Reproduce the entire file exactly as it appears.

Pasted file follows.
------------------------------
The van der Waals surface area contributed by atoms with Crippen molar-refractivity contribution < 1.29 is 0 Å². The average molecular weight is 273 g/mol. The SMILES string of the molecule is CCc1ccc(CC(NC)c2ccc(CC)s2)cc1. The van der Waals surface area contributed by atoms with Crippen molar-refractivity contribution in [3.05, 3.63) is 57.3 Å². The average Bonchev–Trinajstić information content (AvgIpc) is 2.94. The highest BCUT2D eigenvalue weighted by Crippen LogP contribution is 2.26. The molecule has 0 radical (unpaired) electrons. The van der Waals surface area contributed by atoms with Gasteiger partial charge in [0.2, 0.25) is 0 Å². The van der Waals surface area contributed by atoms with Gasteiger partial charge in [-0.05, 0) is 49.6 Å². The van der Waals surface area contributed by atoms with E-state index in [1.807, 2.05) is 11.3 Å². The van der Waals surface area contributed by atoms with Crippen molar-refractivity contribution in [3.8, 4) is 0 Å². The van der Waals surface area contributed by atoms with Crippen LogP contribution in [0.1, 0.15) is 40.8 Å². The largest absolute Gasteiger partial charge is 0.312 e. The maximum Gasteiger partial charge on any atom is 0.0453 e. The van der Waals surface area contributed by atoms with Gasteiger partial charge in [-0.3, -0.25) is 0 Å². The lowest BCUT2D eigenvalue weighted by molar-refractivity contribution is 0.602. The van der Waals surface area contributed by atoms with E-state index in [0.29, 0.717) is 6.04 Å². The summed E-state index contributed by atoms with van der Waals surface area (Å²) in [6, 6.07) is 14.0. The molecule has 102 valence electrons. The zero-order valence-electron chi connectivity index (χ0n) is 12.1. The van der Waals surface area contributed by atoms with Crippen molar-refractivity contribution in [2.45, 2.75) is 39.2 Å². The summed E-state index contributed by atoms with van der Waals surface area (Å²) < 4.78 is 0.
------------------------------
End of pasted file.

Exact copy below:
The van der Waals surface area contributed by atoms with Crippen molar-refractivity contribution < 1.29 is 0 Å². The average molecular weight is 273 g/mol. The SMILES string of the molecule is CCc1ccc(CC(NC)c2ccc(CC)s2)cc1. The van der Waals surface area contributed by atoms with Crippen molar-refractivity contribution in [3.05, 3.63) is 57.3 Å². The average Bonchev–Trinajstić information content (AvgIpc) is 2.94. The highest BCUT2D eigenvalue weighted by Crippen LogP contribution is 2.26. The molecule has 0 radical (unpaired) electrons. The van der Waals surface area contributed by atoms with Gasteiger partial charge in [0.2, 0.25) is 0 Å². The van der Waals surface area contributed by atoms with Gasteiger partial charge in [-0.05, 0) is 49.6 Å². The van der Waals surface area contributed by atoms with E-state index in [1.807, 2.05) is 11.3 Å². The van der Waals surface area contributed by atoms with Crippen molar-refractivity contribution in [3.8, 4) is 0 Å². The van der Waals surface area contributed by atoms with Crippen LogP contribution in [0.1, 0.15) is 40.8 Å². The largest absolute Gasteiger partial charge is 0.312 e. The maximum Gasteiger partial charge on any atom is 0.0453 e. The van der Waals surface area contributed by atoms with Gasteiger partial charge in [-0.3, -0.25) is 0 Å². The lowest BCUT2D eigenvalue weighted by molar-refractivity contribution is 0.602. The van der Waals surface area contributed by atoms with E-state index in [0.29, 0.717) is 6.04 Å². The summed E-state index contributed by atoms with van der Waals surface area (Å²) in [6, 6.07) is 14.0. The molecule has 102 valence electrons. The zero-order valence-electron chi connectivity index (χ0n) is 12.1. The van der Waals surface area contributed by atoms with Crippen molar-refractivity contribution in [2.45, 2.75) is 39.2 Å². The summed E-state index contributed by atoms with van der Waals surface area (Å²) < 4.78 is 0.